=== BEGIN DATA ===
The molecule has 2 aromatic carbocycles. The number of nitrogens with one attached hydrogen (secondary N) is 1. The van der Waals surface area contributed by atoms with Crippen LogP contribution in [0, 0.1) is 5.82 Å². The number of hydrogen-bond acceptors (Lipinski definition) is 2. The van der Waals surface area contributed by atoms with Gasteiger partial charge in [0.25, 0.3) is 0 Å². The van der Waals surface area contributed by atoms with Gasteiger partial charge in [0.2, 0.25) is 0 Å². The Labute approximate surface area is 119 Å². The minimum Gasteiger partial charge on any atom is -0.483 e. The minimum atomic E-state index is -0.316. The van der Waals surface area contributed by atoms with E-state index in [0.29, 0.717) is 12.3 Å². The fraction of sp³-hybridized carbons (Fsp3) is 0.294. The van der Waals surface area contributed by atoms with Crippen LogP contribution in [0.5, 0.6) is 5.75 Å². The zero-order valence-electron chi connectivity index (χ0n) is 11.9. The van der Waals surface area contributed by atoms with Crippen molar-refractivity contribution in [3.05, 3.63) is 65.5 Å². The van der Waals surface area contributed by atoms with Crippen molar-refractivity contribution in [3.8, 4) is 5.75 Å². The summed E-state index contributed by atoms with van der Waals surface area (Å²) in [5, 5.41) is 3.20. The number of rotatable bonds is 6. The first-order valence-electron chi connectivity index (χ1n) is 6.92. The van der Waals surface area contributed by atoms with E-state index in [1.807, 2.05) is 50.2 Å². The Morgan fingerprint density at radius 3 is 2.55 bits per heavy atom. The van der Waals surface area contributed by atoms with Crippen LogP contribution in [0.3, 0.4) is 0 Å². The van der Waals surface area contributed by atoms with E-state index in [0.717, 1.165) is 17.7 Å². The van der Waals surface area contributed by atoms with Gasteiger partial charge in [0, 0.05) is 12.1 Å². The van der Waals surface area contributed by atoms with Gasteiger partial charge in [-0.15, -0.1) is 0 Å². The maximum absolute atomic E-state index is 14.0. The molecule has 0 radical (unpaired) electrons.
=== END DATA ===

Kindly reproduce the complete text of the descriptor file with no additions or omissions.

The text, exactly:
The molecule has 2 aromatic carbocycles. The number of nitrogens with one attached hydrogen (secondary N) is 1. The van der Waals surface area contributed by atoms with Crippen LogP contribution in [0, 0.1) is 5.82 Å². The number of hydrogen-bond acceptors (Lipinski definition) is 2. The van der Waals surface area contributed by atoms with Gasteiger partial charge in [0.25, 0.3) is 0 Å². The van der Waals surface area contributed by atoms with Gasteiger partial charge in [0.2, 0.25) is 0 Å². The Labute approximate surface area is 119 Å². The minimum Gasteiger partial charge on any atom is -0.483 e. The minimum atomic E-state index is -0.316. The van der Waals surface area contributed by atoms with E-state index in [0.29, 0.717) is 12.3 Å². The fraction of sp³-hybridized carbons (Fsp3) is 0.294. The van der Waals surface area contributed by atoms with Crippen LogP contribution in [0.5, 0.6) is 5.75 Å². The zero-order valence-electron chi connectivity index (χ0n) is 11.9. The van der Waals surface area contributed by atoms with Crippen molar-refractivity contribution in [3.05, 3.63) is 65.5 Å². The van der Waals surface area contributed by atoms with Crippen molar-refractivity contribution in [3.8, 4) is 5.75 Å². The summed E-state index contributed by atoms with van der Waals surface area (Å²) in [5, 5.41) is 3.20. The number of rotatable bonds is 6. The first-order valence-electron chi connectivity index (χ1n) is 6.92. The van der Waals surface area contributed by atoms with E-state index in [1.807, 2.05) is 50.2 Å². The Morgan fingerprint density at radius 3 is 2.55 bits per heavy atom. The van der Waals surface area contributed by atoms with Crippen LogP contribution in [0.3, 0.4) is 0 Å². The van der Waals surface area contributed by atoms with E-state index in [0.717, 1.165) is 17.7 Å². The van der Waals surface area contributed by atoms with Gasteiger partial charge in [0, 0.05) is 12.1 Å². The van der Waals surface area contributed by atoms with Gasteiger partial charge in [-0.15, -0.1) is 0 Å². The maximum absolute atomic E-state index is 14.0. The molecule has 0 radical (unpaired) electrons.